Monday, October 6, 2014

My Life Long Love of the Legion

Hello everyone and welcome to my introductory post as a member of the Legion of Super-Bloggers.

For those who don't know me, my name is Anj and I run Supergirl Comic Box Commentary, a blog devoted to Supergirl and by extension Superman, the Super-family, and the Legion of Super-Heroes. Given the association between the super-cousins and the Legion, it felt appropriate for me to look in at the Legion over on that site.

But the truth is, even without the connection, I would probably have covered the Legion on my blog because I have had a life long love of the Legion. I have been collecting comics for nearly 4 decades and the Legion has almost always been there.

I read at an early age and my parents fueled my love of reading by feeding me comic books. My first memories of comics are of summers, going to yard sales and flea markets, and buying stacks of comics for pennies.  The comic that I regard as my first comic was Superboy and The Legion of Super-Heroes #211. And what an introduction to the Legion. Element Lad, tracking the Trommite genocidal murderer Roxxas, and almost killing him if not for a Chemical King step-in. Crazy!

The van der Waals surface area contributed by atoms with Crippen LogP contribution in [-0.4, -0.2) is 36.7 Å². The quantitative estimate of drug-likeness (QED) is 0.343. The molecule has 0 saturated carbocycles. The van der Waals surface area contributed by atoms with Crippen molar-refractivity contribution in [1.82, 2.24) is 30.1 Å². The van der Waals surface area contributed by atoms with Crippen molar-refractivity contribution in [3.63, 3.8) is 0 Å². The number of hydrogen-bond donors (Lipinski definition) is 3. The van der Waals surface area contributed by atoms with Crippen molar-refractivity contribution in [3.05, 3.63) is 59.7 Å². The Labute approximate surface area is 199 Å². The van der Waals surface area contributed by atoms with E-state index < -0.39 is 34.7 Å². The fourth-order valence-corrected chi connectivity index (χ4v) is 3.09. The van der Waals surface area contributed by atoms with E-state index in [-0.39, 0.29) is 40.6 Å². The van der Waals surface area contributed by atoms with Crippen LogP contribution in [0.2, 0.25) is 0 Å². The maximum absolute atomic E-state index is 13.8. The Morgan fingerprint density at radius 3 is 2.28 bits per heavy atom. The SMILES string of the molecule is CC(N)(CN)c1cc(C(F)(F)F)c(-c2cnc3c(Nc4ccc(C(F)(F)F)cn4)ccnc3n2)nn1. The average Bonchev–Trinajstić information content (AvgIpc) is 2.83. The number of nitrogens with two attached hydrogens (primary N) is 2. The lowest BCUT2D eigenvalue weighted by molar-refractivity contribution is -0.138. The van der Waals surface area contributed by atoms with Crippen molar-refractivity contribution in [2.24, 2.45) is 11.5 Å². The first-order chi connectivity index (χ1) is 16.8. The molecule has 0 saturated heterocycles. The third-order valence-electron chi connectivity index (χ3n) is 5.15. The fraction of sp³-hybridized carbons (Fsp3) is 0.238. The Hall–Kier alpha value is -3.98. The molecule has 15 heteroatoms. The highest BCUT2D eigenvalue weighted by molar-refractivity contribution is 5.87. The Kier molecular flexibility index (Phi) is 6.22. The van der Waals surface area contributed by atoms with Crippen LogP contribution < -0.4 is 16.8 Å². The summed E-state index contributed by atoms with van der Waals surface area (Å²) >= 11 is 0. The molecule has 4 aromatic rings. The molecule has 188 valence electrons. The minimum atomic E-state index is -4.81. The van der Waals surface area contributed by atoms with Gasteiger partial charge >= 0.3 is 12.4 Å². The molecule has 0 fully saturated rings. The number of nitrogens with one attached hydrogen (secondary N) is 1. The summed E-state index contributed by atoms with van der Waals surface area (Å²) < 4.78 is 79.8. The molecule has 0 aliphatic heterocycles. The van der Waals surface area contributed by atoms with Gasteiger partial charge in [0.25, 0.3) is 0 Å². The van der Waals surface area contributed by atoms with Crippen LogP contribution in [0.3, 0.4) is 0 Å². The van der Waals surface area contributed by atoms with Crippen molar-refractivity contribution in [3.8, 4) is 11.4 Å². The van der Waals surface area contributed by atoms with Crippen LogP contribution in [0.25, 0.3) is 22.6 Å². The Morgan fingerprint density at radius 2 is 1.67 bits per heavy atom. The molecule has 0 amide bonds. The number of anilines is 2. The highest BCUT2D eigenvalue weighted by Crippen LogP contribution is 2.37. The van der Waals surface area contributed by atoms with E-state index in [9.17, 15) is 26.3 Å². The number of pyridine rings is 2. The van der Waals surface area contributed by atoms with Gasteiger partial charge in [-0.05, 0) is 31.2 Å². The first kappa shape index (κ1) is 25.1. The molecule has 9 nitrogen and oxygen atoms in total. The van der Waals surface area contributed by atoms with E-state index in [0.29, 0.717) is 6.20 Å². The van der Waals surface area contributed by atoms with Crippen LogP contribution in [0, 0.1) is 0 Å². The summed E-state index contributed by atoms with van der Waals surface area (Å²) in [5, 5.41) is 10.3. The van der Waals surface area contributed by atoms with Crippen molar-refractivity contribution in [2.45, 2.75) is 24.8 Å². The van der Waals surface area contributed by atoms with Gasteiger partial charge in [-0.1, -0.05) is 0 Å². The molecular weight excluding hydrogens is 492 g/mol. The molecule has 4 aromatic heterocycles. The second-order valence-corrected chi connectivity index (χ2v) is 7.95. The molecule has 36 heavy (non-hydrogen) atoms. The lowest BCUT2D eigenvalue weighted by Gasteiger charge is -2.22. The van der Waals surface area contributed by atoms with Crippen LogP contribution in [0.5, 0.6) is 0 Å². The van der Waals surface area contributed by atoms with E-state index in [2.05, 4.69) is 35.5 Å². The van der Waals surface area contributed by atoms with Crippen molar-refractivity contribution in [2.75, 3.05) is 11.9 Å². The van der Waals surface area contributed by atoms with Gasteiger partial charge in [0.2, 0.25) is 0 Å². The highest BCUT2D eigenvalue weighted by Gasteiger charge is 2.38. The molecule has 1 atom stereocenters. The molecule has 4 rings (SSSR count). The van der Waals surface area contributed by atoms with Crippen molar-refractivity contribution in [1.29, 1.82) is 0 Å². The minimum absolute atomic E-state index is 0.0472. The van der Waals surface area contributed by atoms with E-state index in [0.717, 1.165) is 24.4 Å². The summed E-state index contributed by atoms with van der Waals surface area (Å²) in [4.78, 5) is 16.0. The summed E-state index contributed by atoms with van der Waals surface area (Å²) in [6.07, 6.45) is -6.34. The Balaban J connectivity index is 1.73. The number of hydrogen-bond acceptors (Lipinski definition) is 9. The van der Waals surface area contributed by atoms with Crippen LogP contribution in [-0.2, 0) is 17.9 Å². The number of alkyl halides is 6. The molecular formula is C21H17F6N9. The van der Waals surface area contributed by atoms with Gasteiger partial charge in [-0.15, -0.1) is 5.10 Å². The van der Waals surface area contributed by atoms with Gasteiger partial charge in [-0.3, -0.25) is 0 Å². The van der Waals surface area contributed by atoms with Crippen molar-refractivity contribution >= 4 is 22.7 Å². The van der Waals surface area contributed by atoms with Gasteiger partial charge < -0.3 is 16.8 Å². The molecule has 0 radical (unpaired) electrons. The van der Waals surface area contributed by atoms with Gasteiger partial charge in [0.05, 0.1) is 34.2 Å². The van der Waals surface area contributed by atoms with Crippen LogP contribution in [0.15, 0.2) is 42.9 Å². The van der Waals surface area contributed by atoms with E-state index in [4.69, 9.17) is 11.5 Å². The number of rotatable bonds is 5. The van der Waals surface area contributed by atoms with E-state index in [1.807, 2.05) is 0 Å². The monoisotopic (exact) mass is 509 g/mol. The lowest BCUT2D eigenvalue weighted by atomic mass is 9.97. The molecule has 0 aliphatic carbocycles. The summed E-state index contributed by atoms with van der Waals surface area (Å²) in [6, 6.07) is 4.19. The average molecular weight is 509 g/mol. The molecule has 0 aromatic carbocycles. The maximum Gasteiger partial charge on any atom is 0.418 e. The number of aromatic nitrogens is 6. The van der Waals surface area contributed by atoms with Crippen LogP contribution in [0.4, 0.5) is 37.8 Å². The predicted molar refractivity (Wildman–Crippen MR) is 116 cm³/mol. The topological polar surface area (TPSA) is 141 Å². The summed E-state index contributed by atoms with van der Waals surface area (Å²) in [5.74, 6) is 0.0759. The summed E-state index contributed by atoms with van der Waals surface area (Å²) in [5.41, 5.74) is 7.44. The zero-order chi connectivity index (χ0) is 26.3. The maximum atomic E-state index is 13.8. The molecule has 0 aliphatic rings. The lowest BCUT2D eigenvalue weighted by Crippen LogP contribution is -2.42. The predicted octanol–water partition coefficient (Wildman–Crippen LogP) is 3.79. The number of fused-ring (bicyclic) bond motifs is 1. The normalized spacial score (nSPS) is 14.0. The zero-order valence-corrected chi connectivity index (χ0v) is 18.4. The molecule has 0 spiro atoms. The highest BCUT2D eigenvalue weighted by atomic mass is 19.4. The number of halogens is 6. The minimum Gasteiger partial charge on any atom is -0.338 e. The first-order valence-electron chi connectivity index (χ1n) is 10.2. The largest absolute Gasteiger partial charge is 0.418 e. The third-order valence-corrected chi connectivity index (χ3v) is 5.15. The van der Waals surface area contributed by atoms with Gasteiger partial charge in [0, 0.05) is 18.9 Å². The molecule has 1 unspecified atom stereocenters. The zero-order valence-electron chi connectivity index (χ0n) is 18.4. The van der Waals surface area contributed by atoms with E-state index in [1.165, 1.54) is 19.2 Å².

But this issue whet my appetite such that I looked for more Legion books everywhere I went. When my grandparents slipped me a quarter I would head to the spinner racks and try to get more. The Bates/Grell era was my Baptism.

And for a young kid, the Legion was soooo cool. They lived in a clubhouse. They were basically kids but adults respected them and they saved the world. In the later days of elementary school, I saw the allure of the Legion Ladies. But most of all, I loved that they were Legion. There were so many of them with such diverse powers. As a geeky kid it was great that there was a super-hero whose only power was intelligence! There was someone on the team because she could make things weightless; someone else was in because of karate! It seemed like a team of heroes I would want to be on ... and if I played my cards right could be on!